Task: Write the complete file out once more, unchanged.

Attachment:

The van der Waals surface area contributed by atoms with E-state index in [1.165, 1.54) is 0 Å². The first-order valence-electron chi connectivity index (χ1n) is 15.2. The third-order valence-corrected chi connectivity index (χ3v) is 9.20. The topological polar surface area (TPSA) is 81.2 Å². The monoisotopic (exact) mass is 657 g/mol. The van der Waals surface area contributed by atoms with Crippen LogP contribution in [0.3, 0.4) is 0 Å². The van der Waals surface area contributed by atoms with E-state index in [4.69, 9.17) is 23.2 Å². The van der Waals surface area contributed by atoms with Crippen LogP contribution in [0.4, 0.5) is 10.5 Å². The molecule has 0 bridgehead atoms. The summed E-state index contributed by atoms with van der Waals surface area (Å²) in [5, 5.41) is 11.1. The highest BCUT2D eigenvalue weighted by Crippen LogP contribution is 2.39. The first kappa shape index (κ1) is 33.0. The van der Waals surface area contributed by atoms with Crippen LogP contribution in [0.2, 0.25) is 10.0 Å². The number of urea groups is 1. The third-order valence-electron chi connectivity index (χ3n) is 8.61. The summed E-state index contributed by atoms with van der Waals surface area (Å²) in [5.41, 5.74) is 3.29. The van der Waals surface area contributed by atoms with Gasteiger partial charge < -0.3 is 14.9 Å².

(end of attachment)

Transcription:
The van der Waals surface area contributed by atoms with E-state index in [1.165, 1.54) is 0 Å². The first-order valence-electron chi connectivity index (χ1n) is 15.2. The third-order valence-corrected chi connectivity index (χ3v) is 9.20. The topological polar surface area (TPSA) is 81.2 Å². The monoisotopic (exact) mass is 657 g/mol. The van der Waals surface area contributed by atoms with Crippen LogP contribution in [0.3, 0.4) is 0 Å². The van der Waals surface area contributed by atoms with E-state index in [4.69, 9.17) is 23.2 Å². The van der Waals surface area contributed by atoms with Crippen LogP contribution in [0.4, 0.5) is 10.5 Å². The molecule has 0 bridgehead atoms. The summed E-state index contributed by atoms with van der Waals surface area (Å²) in [5, 5.41) is 11.1. The highest BCUT2D eigenvalue weighted by Crippen LogP contribution is 2.39. The first kappa shape index (κ1) is 33.0. The van der Waals surface area contributed by atoms with Crippen LogP contribution in [0.2, 0.25) is 10.0 Å². The number of urea groups is 1. The third-order valence-electron chi connectivity index (χ3n) is 8.61. The summed E-state index contributed by atoms with van der Waals surface area (Å²) in [5.41, 5.74) is 3.29. The van der Waals surface area contributed by atoms with Gasteiger partial charge < -0.3 is 14.9 Å².